Mailinglist Archive: opensuse (818 mails)

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Re: [opensuse] Re: Howto repair - corrupt jpeg file - anything new out there?
On 9/21/2011 3:35 PM, Philipp Thomas wrote:
On Wed, 21 Sep 2011 08:58:58 +0200, jdd<jdd@xxxxxxxxx> wrote:

don't forget there are at least 3 fat version (12, 16& 32)

Yes, but that doesn't contradict what I wrote. As far as you format
the drive according to what variant the camera expects it shouldn't
matter who did the formatting.


Since when does "should" mean anything in computers? Or anything else technical?

You are really missing the point of the original recommendation I think.

When someone actually asks for advise for something like this at all, they have by doing so, advertised that they by definition would prefer, out of all the theoretical possible ways to do something, the simplest method that is the most likely to always work with the least requirement for them to be responsible for doing something the right way every time. The fewest and simplest rules to follow. The fewest opportunities for a possible mistake or unforeseen issue.

That is absolutely not "Eh just use whatever, it should usually work fine as long as everyone involved in the various different development teams for camera and the desktop software all did what they were supposed to." Yes that's true, but it doesn't come close to comparing to "Let the camera do it. That way it is either guaranteed to work perfectly, or you can safely know either the camera or the card is defective and return it for a new one or another model."

Unlikelihood is often a broken and wrong way to think in computer/tech/science areas. What matters is possible vs not-possible. Likelihood only matters in comparison to some other likelihood to judge which of two or more options presents the least or most likelihood. Then it's still a clear either/or choice, maximal vs not-maximal, if you can't have possible vs not-possible.

If you format using a pc, it's possible to have a problem. It's also possible for the problem to be your fault.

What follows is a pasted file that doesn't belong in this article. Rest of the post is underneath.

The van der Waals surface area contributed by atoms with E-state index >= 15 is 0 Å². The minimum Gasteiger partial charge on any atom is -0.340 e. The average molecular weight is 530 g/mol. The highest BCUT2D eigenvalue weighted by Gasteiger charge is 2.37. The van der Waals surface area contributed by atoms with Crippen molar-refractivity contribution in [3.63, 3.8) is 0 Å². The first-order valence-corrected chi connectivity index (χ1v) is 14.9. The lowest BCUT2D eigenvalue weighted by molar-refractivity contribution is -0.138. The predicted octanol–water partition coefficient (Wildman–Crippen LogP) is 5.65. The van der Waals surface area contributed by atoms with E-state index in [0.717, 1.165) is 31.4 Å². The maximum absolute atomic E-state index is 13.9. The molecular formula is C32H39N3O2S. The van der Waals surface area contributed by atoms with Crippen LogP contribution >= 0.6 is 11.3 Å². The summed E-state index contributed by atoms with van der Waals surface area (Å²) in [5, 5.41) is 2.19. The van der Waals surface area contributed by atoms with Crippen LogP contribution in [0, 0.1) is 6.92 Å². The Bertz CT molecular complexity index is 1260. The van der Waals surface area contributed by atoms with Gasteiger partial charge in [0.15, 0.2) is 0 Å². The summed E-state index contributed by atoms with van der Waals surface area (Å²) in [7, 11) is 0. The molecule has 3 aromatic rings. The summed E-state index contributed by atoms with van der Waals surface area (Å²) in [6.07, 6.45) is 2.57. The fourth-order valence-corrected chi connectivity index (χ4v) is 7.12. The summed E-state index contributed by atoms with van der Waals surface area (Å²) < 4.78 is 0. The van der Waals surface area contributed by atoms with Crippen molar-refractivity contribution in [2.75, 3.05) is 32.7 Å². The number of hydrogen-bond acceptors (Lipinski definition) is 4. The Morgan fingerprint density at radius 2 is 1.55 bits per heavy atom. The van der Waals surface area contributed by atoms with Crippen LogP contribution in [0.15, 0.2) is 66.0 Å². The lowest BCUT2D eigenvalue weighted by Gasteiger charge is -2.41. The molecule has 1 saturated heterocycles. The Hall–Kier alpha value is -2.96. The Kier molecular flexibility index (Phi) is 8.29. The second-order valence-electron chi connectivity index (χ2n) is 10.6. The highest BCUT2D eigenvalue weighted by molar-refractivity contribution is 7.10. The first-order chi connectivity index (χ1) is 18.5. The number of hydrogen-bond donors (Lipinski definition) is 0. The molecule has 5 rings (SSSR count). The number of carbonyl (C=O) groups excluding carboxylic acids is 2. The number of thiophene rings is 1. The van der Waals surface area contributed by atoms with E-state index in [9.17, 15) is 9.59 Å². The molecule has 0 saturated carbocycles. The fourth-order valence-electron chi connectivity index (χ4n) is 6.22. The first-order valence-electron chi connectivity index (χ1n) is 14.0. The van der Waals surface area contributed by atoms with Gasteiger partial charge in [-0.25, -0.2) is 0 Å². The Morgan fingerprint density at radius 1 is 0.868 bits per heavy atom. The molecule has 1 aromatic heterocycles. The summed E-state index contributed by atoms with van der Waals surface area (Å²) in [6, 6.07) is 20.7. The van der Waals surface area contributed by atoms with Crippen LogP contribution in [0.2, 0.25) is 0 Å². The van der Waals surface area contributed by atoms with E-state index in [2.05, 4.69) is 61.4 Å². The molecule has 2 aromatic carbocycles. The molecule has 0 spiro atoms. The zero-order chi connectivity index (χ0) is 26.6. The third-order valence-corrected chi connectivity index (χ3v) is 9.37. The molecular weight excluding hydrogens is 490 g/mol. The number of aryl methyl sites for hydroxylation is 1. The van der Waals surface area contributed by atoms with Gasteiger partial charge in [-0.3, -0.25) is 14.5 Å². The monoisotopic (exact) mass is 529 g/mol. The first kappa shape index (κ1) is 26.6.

If you format using the device that will use the card most, then it is least "likely" for it to go wrong, but more importantly, it's not-possible for it to be your fault. So if it craps out, at least you have already done the biggest debug step already, it can't possibly be something wrong with your pc or software or your skill or awake-that-day-ness in using them.

There is no such thing as perfection or absolute certainty of course, but there is very clearly a difference in robustness of approaches. There is a maximize-chances vs don't-bother-to-maximize-chances. However pretty-good the less-robust way is, it's still the less-robust way. No getting around that math.

True, for this card formatting question it usually doesn't matter and true sometimes you want to move the card around between several devices and so there is no clear way to pick which one should receive the ideal treatment. Deciding that is a case by case basis. But the question asked was a simple one with a simple set of parameters to consider and a clear more-certain and a clear less-certain.

But you went a little further than that even. You didn't merely recommend "don't worry about it". That's actually fine, because really, it usually is, I don't bother to worry about it myself just for the record and my own recommendation normally would be don't worry about it. But the OP asked specifically if there was a, however small, chance of a difference between the camera vs the pc, and the answer to _that_ question is absolutely yes there is. But you went a tad further and simply stated an untrue fact that there is actually no difference and that there is no such thing even possible as a problem that would be affected one way or the other by the formatting device/method.

Well you're flat wrong about that. Yes I know my example wasn't the result of a difference in the fat formatting itself. Irrelevant on more than one level. It was still a perfect example and the honestly most recent hard personal example I happened to remember having myself first hand. There was nothing wrong with the pc or the sd card. The fat formatting was perfectly within specs and normal, and yet the camera had a problem with it, but if the camera were to format the same card, it would create a 2G filesystem, leaving 2G of unused space, (and unusable by anything else either unless the partition was shrunk and another partition created to use it). The camera would work perfectly with the formatting IT created, and it would NOT work perfectly with the formatting a pc created, even by a quite competent user who knows enough to specify fat16 or fat32, avoid unusual (== unexpected) block sizes, etc.

It not only serves as a _general_ example that things that are supposed to work don't always, as if that should ever need explaining or proving, It actually is an example of _exactly_ what the OP was wondering about. His question was higher level and encompassing more possible types of or reasons for problems than the single detail of possible FAT formats. He just asked if it made any difference to let the camera format the card. For the camera I was tallking about (which happens to be Samsung NV3 from a few years ago), it absolutely did exactly that. Whether it was because of a weird partial size-limit that only affected some routines and not others in the camera, and not specifically a low level fat structure issue, is irrelevant. All that matters is that, without having to know anything, the rule "let the camera format the cameras card" would ensure that camera "just worked", and not following that rule could result in a camera/card combo that doesn't.

Stop trying to defend the indefensible.

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